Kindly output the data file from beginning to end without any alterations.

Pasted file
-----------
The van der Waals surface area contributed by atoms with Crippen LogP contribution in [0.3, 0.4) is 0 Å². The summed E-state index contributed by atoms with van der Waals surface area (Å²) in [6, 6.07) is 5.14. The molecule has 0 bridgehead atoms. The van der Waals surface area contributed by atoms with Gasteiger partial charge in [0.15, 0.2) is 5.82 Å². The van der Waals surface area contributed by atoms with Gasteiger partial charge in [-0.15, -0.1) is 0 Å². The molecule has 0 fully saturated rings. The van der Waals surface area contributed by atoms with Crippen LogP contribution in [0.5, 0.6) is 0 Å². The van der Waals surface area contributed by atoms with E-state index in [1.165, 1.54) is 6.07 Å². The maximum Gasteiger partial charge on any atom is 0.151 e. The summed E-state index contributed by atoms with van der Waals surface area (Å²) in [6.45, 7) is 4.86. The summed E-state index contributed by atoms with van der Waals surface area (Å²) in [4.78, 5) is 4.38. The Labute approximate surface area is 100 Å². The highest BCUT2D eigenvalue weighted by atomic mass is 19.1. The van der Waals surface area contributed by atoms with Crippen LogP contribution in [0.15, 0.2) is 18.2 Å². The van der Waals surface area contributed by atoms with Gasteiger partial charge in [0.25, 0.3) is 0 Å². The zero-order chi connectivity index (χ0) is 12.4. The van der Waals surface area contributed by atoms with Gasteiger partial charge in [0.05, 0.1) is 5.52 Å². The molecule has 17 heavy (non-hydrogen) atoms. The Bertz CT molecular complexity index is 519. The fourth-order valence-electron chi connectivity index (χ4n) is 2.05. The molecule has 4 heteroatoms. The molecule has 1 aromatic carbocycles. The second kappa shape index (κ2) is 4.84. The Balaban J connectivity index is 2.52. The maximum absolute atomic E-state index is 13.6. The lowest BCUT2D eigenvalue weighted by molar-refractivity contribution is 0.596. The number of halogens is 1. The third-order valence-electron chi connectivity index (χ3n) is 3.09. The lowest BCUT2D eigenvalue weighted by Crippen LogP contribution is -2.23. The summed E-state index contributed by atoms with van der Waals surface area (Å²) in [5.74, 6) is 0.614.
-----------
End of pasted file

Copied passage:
The van der Waals surface area contributed by atoms with Crippen LogP contribution in [0.3, 0.4) is 0 Å². The summed E-state index contributed by atoms with van der Waals surface area (Å²) in [6, 6.07) is 5.14. The molecule has 0 bridgehead atoms. The van der Waals surface area contributed by atoms with Gasteiger partial charge in [0.15, 0.2) is 5.82 Å². The van der Waals surface area contributed by atoms with Gasteiger partial charge in [-0.15, -0.1) is 0 Å². The molecule has 0 fully saturated rings. The van der Waals surface area contributed by atoms with Crippen LogP contribution in [0.5, 0.6) is 0 Å². The van der Waals surface area contributed by atoms with E-state index in [1.165, 1.54) is 6.07 Å². The maximum Gasteiger partial charge on any atom is 0.151 e. The summed E-state index contributed by atoms with van der Waals surface area (Å²) in [6.45, 7) is 4.86. The summed E-state index contributed by atoms with van der Waals surface area (Å²) in [4.78, 5) is 4.38. The Labute approximate surface area is 100 Å². The highest BCUT2D eigenvalue weighted by atomic mass is 19.1. The van der Waals surface area contributed by atoms with Crippen LogP contribution in [0.15, 0.2) is 18.2 Å². The van der Waals surface area contributed by atoms with Gasteiger partial charge in [0.25, 0.3) is 0 Å². The zero-order chi connectivity index (χ0) is 12.4. The van der Waals surface area contributed by atoms with Gasteiger partial charge in [0.05, 0.1) is 5.52 Å². The molecule has 17 heavy (non-hydrogen) atoms. The Bertz CT molecular complexity index is 519. The fourth-order valence-electron chi connectivity index (χ4n) is 2.05. The molecule has 4 heteroatoms. The molecule has 1 aromatic carbocycles. The second kappa shape index (κ2) is 4.84. The Balaban J connectivity index is 2.52. The maximum absolute atomic E-state index is 13.6. The lowest BCUT2D eigenvalue weighted by molar-refractivity contribution is 0.596. The number of halogens is 1. The third-order valence-electron chi connectivity index (χ3n) is 3.09. The lowest BCUT2D eigenvalue weighted by Crippen LogP contribution is -2.23. The summed E-state index contributed by atoms with van der Waals surface area (Å²) in [5.74, 6) is 0.614.